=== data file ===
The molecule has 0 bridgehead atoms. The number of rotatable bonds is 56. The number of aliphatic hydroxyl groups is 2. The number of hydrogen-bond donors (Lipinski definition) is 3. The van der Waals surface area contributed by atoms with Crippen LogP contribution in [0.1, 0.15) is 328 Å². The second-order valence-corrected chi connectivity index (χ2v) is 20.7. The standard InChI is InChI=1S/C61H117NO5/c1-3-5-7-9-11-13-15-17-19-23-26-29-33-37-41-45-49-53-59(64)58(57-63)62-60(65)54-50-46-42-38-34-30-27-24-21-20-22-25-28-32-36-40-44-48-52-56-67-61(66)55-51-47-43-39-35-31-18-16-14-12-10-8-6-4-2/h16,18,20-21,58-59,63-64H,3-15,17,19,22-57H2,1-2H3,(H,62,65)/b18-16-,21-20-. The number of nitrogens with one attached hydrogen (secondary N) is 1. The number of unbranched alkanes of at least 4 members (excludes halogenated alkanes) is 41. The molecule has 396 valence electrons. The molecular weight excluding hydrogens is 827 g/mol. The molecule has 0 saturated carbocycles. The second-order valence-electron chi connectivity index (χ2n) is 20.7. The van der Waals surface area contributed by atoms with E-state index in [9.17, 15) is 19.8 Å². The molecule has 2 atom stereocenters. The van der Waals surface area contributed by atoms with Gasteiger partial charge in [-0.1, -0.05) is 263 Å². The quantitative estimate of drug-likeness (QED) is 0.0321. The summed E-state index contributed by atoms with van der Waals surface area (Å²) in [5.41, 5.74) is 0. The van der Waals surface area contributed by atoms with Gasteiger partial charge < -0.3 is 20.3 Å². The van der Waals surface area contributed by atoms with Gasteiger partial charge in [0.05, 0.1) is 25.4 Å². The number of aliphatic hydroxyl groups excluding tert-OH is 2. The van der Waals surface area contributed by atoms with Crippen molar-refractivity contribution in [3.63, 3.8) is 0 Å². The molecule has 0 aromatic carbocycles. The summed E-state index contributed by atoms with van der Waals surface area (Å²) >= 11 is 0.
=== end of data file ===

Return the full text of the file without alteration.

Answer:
The molecule has 0 bridgehead atoms. The number of rotatable bonds is 56. The number of aliphatic hydroxyl groups is 2. The number of hydrogen-bond donors (Lipinski definition) is 3. The van der Waals surface area contributed by atoms with Crippen LogP contribution in [0.1, 0.15) is 328 Å². The second-order valence-corrected chi connectivity index (χ2v) is 20.7. The standard InChI is InChI=1S/C61H117NO5/c1-3-5-7-9-11-13-15-17-19-23-26-29-33-37-41-45-49-53-59(64)58(57-63)62-60(65)54-50-46-42-38-34-30-27-24-21-20-22-25-28-32-36-40-44-48-52-56-67-61(66)55-51-47-43-39-35-31-18-16-14-12-10-8-6-4-2/h16,18,20-21,58-59,63-64H,3-15,17,19,22-57H2,1-2H3,(H,62,65)/b18-16-,21-20-. The number of nitrogens with one attached hydrogen (secondary N) is 1. The number of unbranched alkanes of at least 4 members (excludes halogenated alkanes) is 41. The molecule has 396 valence electrons. The molecular weight excluding hydrogens is 827 g/mol. The molecule has 0 saturated carbocycles. The second-order valence-electron chi connectivity index (χ2n) is 20.7. The van der Waals surface area contributed by atoms with E-state index in [9.17, 15) is 19.8 Å². The molecule has 2 atom stereocenters. The van der Waals surface area contributed by atoms with Gasteiger partial charge in [-0.1, -0.05) is 263 Å². The quantitative estimate of drug-likeness (QED) is 0.0321. The summed E-state index contributed by atoms with van der Waals surface area (Å²) in [5.41, 5.74) is 0. The van der Waals surface area contributed by atoms with Gasteiger partial charge < -0.3 is 20.3 Å². The van der Waals surface area contributed by atoms with Gasteiger partial charge in [0.05, 0.1) is 25.4 Å². The number of aliphatic hydroxyl groups excluding tert-OH is 2. The van der Waals surface area contributed by atoms with Crippen molar-refractivity contribution in [3.63, 3.8) is 0 Å². The molecule has 0 aromatic carbocycles. The summed E-state index contributed by atoms with van der Waals surface area (Å²) >= 11 is 0.